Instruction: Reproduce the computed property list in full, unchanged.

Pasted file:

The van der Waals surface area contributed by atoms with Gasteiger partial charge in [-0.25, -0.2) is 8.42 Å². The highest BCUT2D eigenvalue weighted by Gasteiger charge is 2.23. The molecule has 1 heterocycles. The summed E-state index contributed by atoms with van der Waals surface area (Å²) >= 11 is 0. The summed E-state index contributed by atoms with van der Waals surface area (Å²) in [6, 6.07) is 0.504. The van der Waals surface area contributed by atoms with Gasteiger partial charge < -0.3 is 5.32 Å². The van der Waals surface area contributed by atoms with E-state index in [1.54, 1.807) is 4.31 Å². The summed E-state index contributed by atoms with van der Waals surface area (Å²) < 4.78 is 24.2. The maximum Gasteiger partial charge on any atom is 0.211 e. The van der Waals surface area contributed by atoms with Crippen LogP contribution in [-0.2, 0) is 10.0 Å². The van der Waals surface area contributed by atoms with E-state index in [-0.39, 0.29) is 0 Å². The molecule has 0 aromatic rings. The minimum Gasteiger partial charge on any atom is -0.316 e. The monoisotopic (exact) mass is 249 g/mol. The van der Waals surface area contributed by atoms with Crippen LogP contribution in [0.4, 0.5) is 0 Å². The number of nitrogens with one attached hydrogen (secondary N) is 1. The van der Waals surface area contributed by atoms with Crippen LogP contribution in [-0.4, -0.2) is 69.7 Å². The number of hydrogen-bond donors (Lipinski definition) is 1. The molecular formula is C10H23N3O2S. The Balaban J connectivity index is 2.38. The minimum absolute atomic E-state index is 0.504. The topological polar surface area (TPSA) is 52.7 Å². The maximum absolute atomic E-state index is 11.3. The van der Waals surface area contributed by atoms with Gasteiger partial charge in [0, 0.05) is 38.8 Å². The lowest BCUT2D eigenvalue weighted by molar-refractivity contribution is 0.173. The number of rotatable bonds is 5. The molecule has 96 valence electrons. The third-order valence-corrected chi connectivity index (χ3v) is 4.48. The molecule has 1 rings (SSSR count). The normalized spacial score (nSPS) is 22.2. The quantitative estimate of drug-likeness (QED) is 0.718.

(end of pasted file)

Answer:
The van der Waals surface area contributed by atoms with Gasteiger partial charge in [-0.25, -0.2) is 8.42 Å². The highest BCUT2D eigenvalue weighted by Gasteiger charge is 2.23. The molecule has 1 heterocycles. The summed E-state index contributed by atoms with van der Waals surface area (Å²) >= 11 is 0. The summed E-state index contributed by atoms with van der Waals surface area (Å²) in [6, 6.07) is 0.504. The van der Waals surface area contributed by atoms with Gasteiger partial charge < -0.3 is 5.32 Å². The van der Waals surface area contributed by atoms with E-state index in [1.54, 1.807) is 4.31 Å². The summed E-state index contributed by atoms with van der Waals surface area (Å²) < 4.78 is 24.2. The maximum Gasteiger partial charge on any atom is 0.211 e. The van der Waals surface area contributed by atoms with Crippen LogP contribution in [-0.2, 0) is 10.0 Å². The van der Waals surface area contributed by atoms with E-state index in [-0.39, 0.29) is 0 Å². The molecule has 0 aromatic rings. The minimum Gasteiger partial charge on any atom is -0.316 e. The monoisotopic (exact) mass is 249 g/mol. The van der Waals surface area contributed by atoms with Crippen LogP contribution in [0.4, 0.5) is 0 Å². The number of nitrogens with one attached hydrogen (secondary N) is 1. The van der Waals surface area contributed by atoms with Crippen LogP contribution in [-0.4, -0.2) is 69.7 Å². The number of hydrogen-bond donors (Lipinski definition) is 1. The molecular formula is C10H23N3O2S. The Balaban J connectivity index is 2.38. The minimum absolute atomic E-state index is 0.504. The topological polar surface area (TPSA) is 52.7 Å². The maximum absolute atomic E-state index is 11.3. The van der Waals surface area contributed by atoms with Gasteiger partial charge in [0, 0.05) is 38.8 Å². The lowest BCUT2D eigenvalue weighted by molar-refractivity contribution is 0.173. The number of rotatable bonds is 5. The molecule has 96 valence electrons. The third-order valence-corrected chi connectivity index (χ3v) is 4.48. The molecule has 1 rings (SSSR count). The normalized spacial score (nSPS) is 22.2. The quantitative estimate of drug-likeness (QED) is 0.718.